Tech transfer offices are taking IP bundles public, says Cheryl Reicin in BioProcess International

The Business of Biotechnology

March 19, 2010

One of the most important deals a company will make is its first one. Whether the licensor is an individual, a company or a university tech transfer office; and whether the deal is a sale, a joint venture, the hiring of a CMO or something entirely unique, tech transfer will be an essential aspect.

Thirty years ago, universities were not thought of as commercialization centers, says Cheryl Reicin. "In fact, I think there was a bias against commercialization among academics. And basically, the tech transfer offices were there to serve professors or students that came up with an invention and wanted help getting a patent. So it was a very discreet type of service – not very proactive, more passive – and the focus was on patents. As university tech transfer offices developed, there was a real premium on how many patents an office could produce. But they weren’t concerned with how much money a tech transfer office could make or how well the commercialization opportunities were doing. Eventually, though, the focus went to licensing out technology and getting some commercial benefit from it."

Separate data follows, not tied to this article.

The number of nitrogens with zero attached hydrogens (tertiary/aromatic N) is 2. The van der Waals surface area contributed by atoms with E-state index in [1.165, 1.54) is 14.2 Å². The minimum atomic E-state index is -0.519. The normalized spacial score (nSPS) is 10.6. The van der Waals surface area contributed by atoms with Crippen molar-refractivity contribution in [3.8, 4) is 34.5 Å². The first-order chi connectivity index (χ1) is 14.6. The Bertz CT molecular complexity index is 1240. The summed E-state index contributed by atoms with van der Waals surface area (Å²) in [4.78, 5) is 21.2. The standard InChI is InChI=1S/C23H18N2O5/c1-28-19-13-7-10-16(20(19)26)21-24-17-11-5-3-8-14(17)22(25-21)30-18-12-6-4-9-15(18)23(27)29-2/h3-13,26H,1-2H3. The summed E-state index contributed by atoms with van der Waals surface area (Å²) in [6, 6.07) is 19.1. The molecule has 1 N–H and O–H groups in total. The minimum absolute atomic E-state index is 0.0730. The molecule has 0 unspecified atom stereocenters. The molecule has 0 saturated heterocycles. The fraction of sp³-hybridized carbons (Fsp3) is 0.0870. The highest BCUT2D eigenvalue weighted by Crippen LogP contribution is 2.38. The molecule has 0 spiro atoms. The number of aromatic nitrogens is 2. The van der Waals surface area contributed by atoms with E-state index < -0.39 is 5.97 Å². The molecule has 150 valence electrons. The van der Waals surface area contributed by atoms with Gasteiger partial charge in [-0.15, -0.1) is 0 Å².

That change of focus did not happen overnight, nor did it happen universally. Adds Cheryl: “I would say that over the past 20 years, Stanford and MIT and Harvard were ahead of the curve – and some universities are not there yet. But some of these tech transfer offices started not only licensing out technologies, but also spinning out and building companies because they realized that sometimes when you license out technology too early you give up a lot of the value. So that was a next step. Now a few tech transfer offices have even gone beyond that by pulling intellectual property, taking it public in a vehicle, or pulling spin-out companies and taking them public."

Read the full article here.


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